Writer's note: For the three people who care, I'm Team LeBron in the greatest-of-all-time debate.

Shaq Dunks The Admiral into Another Dimension

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    History is littered with monster dunks from the All-Star Game. Another one of them made our cut.

    None of them, though, compare to Shaquille O'Neal's gargantuan yam on David Robinson in 1996.

    Find a more vicious slam. I dare you. It feels impossible.

    All-Star Games may be known for individual feats, but these accolades tend to come with minimal to no resistance. This is a casual competition. Players aren't going to challenge poster attempts like they would in a game that matters—particularly nowadays, when they're subject to social-media blowback just a few moments later.

    Props to Robinson for attempting to block Shaq. It was a futile errand, and Diesel almost ended his career in front of the San Antonio crowd, but he has my unending respect.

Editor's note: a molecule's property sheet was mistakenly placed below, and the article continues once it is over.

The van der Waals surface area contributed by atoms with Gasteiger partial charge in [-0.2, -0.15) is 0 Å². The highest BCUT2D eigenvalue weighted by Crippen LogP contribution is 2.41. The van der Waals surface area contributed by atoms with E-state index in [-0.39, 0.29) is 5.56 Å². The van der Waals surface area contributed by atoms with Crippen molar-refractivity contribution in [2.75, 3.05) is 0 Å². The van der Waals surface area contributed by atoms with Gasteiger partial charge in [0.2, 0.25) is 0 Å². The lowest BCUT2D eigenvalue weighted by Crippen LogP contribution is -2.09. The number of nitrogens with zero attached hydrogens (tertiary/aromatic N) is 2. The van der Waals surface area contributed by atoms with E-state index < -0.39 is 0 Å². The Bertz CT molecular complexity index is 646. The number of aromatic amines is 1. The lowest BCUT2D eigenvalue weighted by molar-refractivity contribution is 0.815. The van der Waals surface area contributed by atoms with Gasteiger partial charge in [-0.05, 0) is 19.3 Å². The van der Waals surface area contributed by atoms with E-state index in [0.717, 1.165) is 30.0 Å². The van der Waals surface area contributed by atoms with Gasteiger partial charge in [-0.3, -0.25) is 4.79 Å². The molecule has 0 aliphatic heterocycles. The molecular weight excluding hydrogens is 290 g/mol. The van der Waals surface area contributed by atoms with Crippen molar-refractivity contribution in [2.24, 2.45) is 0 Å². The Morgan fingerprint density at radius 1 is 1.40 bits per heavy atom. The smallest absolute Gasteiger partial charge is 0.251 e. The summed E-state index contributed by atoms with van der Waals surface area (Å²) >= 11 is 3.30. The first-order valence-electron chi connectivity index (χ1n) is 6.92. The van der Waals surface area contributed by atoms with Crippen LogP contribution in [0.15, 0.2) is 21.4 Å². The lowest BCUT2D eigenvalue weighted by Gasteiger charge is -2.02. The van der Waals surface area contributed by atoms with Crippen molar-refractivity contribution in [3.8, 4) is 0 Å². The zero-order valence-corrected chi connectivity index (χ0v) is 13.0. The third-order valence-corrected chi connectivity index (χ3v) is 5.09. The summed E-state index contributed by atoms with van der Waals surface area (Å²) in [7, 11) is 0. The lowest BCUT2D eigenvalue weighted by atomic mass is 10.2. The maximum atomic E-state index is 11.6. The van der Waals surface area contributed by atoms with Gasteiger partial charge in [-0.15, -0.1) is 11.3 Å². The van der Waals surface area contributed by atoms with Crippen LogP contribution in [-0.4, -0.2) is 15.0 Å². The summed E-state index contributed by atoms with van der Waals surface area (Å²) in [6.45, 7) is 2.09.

On an unrelated noted: Can we have a discussion about why the East's 1996 All-Star jerseys looked like they were pilfered from the Vancouver Grizzlies locker room?

Allen Iverson Goes Bonkers in 2001

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    Allen Iverson didn't feel like walking out of MCI Center in Washington with a loss Feb. 11, 2001.

    With the East trailing by as many as 21 in the fourth quarter, The Answer scored 15 of his 25 points in the final nine minutes to spearhead the come-from-behind, 111-110 victory.

    You might even say he A.I.'d the West for the East's survival. (I'm sorry.)